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Issue of farmer’s suicide in India

Present issue

  • Farmers in Maharashtra have gone for strike recently.
  • Demand of the farmers includes:
  • Full waiver of farm loans,
  • Hikes in the minimum support price for agricultural produce and
  • Writing off of pending electricity bills.
  • As the strike nears the end of its first week, prices of essential goods such as milk, fruits and vegetables have risen steeply.
  • This hike of price causes distress to consumers which in turn shake the economic pillars of the country.
  • The Reserve Bank of India has warned of inflationary risks from fiscal slippages caused by large farm loan waivers.

Small and marginal farmers in India

  • Of the total households in India, Small and marginal farmers constitute 80 per cent of total farm households, 50 per cent of rural households and 36 per cent of total households in India.
  • Farm output contributes about 15% to the India’s economy.
  • From an eagle-eye point of view, nobody wants to be a farmer anymore, for it is unremunerative and relatively hard physical work.
  • Also the children of farmers aspire for a well-paying urban job.
  • But the economy is not producing enough jobs to accommodate the migrants from farmer families. This leads to frustration, despair, unrest, hence, the riots.

State of farmer’s distress

  • Farmer’s suicides, while numbering 12,600, have declined, from a peak level of 18,241 in 2004, and 17,368 in 2009.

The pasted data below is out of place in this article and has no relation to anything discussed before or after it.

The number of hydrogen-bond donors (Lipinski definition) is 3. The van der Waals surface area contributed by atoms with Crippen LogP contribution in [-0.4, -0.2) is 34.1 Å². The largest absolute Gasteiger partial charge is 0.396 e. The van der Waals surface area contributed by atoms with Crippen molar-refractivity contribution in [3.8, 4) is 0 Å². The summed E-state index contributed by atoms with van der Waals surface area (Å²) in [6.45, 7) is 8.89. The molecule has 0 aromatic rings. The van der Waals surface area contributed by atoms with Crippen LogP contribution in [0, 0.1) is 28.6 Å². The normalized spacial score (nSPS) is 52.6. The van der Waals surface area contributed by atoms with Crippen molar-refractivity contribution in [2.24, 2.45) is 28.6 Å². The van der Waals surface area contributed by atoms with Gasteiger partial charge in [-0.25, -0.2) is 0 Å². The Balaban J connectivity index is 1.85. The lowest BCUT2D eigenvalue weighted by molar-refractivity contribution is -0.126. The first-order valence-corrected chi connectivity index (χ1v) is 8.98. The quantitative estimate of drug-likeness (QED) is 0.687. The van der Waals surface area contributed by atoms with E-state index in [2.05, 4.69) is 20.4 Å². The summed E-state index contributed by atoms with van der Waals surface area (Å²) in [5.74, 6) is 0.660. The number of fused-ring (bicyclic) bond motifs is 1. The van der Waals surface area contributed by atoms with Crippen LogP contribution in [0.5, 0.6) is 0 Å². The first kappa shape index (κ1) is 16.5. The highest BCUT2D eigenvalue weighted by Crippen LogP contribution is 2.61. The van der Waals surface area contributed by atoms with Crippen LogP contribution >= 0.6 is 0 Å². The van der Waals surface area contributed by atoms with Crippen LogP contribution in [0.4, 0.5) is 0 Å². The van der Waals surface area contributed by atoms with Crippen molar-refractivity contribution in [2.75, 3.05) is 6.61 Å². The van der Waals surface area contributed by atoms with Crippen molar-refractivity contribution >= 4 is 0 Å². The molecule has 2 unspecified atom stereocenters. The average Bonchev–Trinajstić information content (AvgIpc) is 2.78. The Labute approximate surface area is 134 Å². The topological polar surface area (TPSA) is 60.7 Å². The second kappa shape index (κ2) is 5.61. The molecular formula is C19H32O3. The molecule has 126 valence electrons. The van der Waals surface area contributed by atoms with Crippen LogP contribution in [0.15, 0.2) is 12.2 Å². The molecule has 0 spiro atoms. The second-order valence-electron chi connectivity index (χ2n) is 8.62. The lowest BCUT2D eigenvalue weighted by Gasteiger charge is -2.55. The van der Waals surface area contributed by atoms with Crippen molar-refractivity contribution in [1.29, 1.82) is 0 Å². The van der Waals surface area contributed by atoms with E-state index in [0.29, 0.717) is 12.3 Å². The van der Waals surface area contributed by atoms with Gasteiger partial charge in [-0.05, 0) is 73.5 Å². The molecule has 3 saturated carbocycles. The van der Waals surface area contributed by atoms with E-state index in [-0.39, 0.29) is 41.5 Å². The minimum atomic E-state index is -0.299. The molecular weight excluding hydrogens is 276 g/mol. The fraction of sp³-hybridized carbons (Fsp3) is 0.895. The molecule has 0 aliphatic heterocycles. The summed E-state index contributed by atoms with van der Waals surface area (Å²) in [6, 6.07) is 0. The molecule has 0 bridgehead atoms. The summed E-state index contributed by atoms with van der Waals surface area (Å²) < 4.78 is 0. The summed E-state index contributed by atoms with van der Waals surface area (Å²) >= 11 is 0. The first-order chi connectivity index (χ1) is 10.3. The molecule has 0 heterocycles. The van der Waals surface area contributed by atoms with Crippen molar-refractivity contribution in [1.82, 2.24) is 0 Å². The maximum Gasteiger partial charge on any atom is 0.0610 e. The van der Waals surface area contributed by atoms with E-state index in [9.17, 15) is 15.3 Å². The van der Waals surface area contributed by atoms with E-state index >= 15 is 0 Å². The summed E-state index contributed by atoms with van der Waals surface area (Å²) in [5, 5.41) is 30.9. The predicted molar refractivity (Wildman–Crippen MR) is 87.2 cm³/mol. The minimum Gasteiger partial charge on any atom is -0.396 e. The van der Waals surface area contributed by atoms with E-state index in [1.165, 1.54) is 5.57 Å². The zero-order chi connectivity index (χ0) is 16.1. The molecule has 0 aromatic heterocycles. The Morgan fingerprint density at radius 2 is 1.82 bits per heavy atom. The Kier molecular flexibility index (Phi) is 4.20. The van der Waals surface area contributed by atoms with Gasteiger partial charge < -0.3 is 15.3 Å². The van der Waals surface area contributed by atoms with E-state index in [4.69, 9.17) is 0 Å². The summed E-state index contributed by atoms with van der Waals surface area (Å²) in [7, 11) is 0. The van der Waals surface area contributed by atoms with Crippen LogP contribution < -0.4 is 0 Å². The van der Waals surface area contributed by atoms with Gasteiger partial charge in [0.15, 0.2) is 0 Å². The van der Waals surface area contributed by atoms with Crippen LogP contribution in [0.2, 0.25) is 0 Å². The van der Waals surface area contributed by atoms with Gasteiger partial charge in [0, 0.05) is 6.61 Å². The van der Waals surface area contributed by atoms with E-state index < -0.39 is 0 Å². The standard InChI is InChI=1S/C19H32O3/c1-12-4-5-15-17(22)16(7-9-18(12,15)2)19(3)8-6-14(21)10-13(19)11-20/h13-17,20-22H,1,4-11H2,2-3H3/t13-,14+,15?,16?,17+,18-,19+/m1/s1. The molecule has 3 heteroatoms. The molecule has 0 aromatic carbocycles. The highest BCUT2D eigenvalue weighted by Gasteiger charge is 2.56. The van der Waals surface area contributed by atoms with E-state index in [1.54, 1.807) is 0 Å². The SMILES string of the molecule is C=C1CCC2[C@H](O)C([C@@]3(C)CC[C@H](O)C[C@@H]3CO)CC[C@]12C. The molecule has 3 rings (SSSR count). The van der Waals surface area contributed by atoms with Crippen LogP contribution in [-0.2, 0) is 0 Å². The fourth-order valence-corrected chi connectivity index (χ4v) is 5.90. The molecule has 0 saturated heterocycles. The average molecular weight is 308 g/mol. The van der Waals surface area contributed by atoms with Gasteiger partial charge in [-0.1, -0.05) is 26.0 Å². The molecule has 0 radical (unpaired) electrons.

• But according to the most recent NCRB data, farmer suicides in the country rose by 42% between 2014 and 2015.
  • With 3,030 cases, Maharashtra recorded the highest number of farmer suicides in the country (37.8%).
  • Telangana was second, with 1,358 cases, and Karnataka third with 1,197.
  • Six states of Maharashtra, Telangana, Andhra Pradesh, Madhya Pradesh, Chhattisgarh and Karnataka accounted for 94.1% of total farmer suicides.

Causes behind farmer’s problem

Increased production

  • Steep fall in the prices of agricultural goods due to bumper production this year
  • Production of Tur pulses, for instance, increased five-fold from last year to over 20 lakh tonnes in 2016-17.
  • Though procurement of crops at MSP supposed to provide remunerative price to the government but except rice and wheat, the MSP has been low for most crops.
  • It leads to distressed farmers selling their crops at much lower price.

Cost of inputs and credit facilities

  • Costs of inputs to the agriculture have risen to an unsustainable level.
  • Cost of inputs cannot be recovered in the years when the rainfall is less than normal or insufficient for the crop to grow.
  • Small and marginal farmers also do not have access to institutional credit.

For example: Maharashtra has on paper 21,185 village-level PACS that are supposed to meet the requirements of its 1.36 crore-odd farmers. But the truth is that about 34 per cent of farmers in the state do not even have access to institutional crop credit,

  • Most of these farmers take loans from the local moneylenders on high interest rates.

Food prices

  • The table documents the course of prices of six food items. Two dominant conclusions are:
  • Producer prices (whether minimum support prices of the government of India or wholesale prices) have risen by about 5 to 10 per cent over the last year.
  • At the same time, consumer prices of selected and volatile food items (fruits, vegetables and pulses) have stayed broadly constant over the last three years.
  • The problem is price discovery. In fact, there is deflation in pulse and vegetable prices.